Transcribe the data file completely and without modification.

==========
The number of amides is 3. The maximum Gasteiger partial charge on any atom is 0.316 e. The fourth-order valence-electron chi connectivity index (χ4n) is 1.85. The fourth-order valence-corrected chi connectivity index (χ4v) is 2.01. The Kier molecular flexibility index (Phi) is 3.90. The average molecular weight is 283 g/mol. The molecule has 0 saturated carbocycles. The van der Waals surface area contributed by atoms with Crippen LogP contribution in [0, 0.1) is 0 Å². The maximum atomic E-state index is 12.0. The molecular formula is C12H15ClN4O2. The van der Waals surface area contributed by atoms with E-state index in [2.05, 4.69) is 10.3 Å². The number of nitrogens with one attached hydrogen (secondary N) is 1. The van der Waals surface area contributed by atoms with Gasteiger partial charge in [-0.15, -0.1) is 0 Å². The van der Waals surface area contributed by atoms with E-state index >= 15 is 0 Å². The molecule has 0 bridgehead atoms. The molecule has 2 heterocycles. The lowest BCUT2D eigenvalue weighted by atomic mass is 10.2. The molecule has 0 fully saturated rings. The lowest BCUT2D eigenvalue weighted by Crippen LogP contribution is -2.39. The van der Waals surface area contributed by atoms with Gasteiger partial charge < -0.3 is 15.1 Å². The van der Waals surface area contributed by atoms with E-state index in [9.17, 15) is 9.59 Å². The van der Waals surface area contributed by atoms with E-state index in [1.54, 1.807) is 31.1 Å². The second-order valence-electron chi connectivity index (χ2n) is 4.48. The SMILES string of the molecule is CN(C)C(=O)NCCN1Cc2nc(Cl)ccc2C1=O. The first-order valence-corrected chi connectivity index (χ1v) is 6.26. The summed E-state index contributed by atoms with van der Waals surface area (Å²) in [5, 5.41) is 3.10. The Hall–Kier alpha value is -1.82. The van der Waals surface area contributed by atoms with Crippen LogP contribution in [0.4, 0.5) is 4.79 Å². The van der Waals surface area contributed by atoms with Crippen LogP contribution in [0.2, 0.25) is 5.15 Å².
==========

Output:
The number of amides is 3. The maximum Gasteiger partial charge on any atom is 0.316 e. The fourth-order valence-electron chi connectivity index (χ4n) is 1.85. The fourth-order valence-corrected chi connectivity index (χ4v) is 2.01. The Kier molecular flexibility index (Phi) is 3.90. The average molecular weight is 283 g/mol. The molecule has 0 saturated carbocycles. The van der Waals surface area contributed by atoms with Crippen LogP contribution in [0, 0.1) is 0 Å². The maximum atomic E-state index is 12.0. The molecular formula is C12H15ClN4O2. The van der Waals surface area contributed by atoms with E-state index in [2.05, 4.69) is 10.3 Å². The number of nitrogens with one attached hydrogen (secondary N) is 1. The van der Waals surface area contributed by atoms with Gasteiger partial charge in [-0.15, -0.1) is 0 Å². The van der Waals surface area contributed by atoms with E-state index >= 15 is 0 Å². The molecule has 0 bridgehead atoms. The molecule has 2 heterocycles. The lowest BCUT2D eigenvalue weighted by atomic mass is 10.2. The molecule has 0 fully saturated rings. The lowest BCUT2D eigenvalue weighted by Crippen LogP contribution is -2.39. The van der Waals surface area contributed by atoms with Gasteiger partial charge < -0.3 is 15.1 Å². The van der Waals surface area contributed by atoms with E-state index in [9.17, 15) is 9.59 Å². The van der Waals surface area contributed by atoms with E-state index in [1.54, 1.807) is 31.1 Å². The second-order valence-electron chi connectivity index (χ2n) is 4.48. The SMILES string of the molecule is CN(C)C(=O)NCCN1Cc2nc(Cl)ccc2C1=O. The first-order valence-corrected chi connectivity index (χ1v) is 6.26. The summed E-state index contributed by atoms with van der Waals surface area (Å²) in [5, 5.41) is 3.10. The Hall–Kier alpha value is -1.82. The van der Waals surface area contributed by atoms with Crippen LogP contribution in [0.4, 0.5) is 4.79 Å². The van der Waals surface area contributed by atoms with Crippen LogP contribution in [0.2, 0.25) is 5.15 Å².